Pediatric OSAS is characterized by the partial or complete obstruction of the airways, which causes cessation or prolonged limitation of airflow during sleep. Impaired ventilation may be associated with oxyhemoglobin desaturation, hypercapnia, and altered sleep patterns (8, 10). OSAS symptoms include snoring, witnessed apneas, nocturnal enuresis, unusual sleeping positions, cyanosis, morning headaches, excessive daytime sleepiness, attention deficit, poor academic performance, hyperactivity, and irritability (9, 11, 12). The pathophysiology of OSA is multifactorial. Pharyngeal muscle physiological hypotonia is associated with non-physiological oropharyngeal space reduction due to abnormal encumbrance of soft tissues and/or craniofacial anomalies, together with altered airflow caused by increased nasal resistance (8, 10, 11). Adenotonsillar hypertrophy is the main risk factor for OSA in children aged 2–8 years, whereas obesity becomes relevant in adolescence. Craniofacial abnormalities, asthma, allergic rhinitis, and syndromic diseases (such as Down syndrome and the Pierre Robin sequence) pose additional risks for the development of OSAS (8, 13). The diagnosis is obtained using validated screening questionnaires and by performing a clinical examination that studies and grades the presence of tonsillar hypertrophy and evaluates craniofacial anomalies, tongue position, and mouth breathing. Moreover, instrumental analysis is required to confirm the diagnosis: Polysomnography is the gold-standard examination for detecting and recording physiological parameters during sleep (oxyhemoglobin saturation, activity in the brain, eye movement, muscular activity in the head and legs, thoracic and abdominal motion, respiratory flow, pulse, body position, actigraphy, and audio recording for detecting snoring). A detected airflow reduction greater than 90% and lasting two respiratory circles or more is considered apnea; in children, a single apnea or hypopnea detected per hour is considered pathological. Polysomnography is the only diagnostic tool that can definitively identify obstructive events and quantify the severity of OSA; however, it is costly and uncomfortable for patients. Hence, especially in children, the clinical diagnosis may be confirmed using night pulse oximetry (8, 12). Early diagnosis and treatment of growing patients are mandatory to prevent severe consequences of the disease. Indeed, OSAS is associated with serious and long-term neurocognitive consequences, behavioral problems, impaired growth, and cardiovascular disease, which can affect the quality of life (7, 11, 14). Awareness and knowledge of OSA are the main barriers to its recognition and appropriate management (1524). Therefore, adequate training for health practitioners in the field of sleep medicine is important.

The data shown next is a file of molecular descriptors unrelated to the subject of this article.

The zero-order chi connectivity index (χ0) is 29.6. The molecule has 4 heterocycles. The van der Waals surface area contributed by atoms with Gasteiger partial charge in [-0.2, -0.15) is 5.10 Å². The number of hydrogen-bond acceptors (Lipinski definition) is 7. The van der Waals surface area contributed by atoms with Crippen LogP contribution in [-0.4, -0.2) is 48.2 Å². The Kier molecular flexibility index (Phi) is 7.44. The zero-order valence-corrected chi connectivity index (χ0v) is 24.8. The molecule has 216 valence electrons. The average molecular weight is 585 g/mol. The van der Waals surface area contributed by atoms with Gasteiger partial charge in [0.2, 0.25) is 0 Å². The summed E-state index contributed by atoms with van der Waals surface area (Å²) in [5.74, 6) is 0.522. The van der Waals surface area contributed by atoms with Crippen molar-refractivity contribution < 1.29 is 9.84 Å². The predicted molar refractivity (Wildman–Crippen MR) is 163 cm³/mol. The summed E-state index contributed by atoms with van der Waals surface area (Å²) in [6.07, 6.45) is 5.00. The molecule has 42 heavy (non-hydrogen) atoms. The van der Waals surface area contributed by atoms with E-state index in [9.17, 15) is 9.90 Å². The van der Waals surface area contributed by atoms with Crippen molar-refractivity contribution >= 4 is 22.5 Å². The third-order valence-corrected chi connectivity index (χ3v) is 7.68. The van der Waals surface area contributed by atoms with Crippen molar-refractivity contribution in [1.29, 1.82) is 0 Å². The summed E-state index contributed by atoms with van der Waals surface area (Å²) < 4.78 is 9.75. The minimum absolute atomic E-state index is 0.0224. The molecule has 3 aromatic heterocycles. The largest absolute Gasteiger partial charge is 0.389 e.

1.3 Sleep medicine education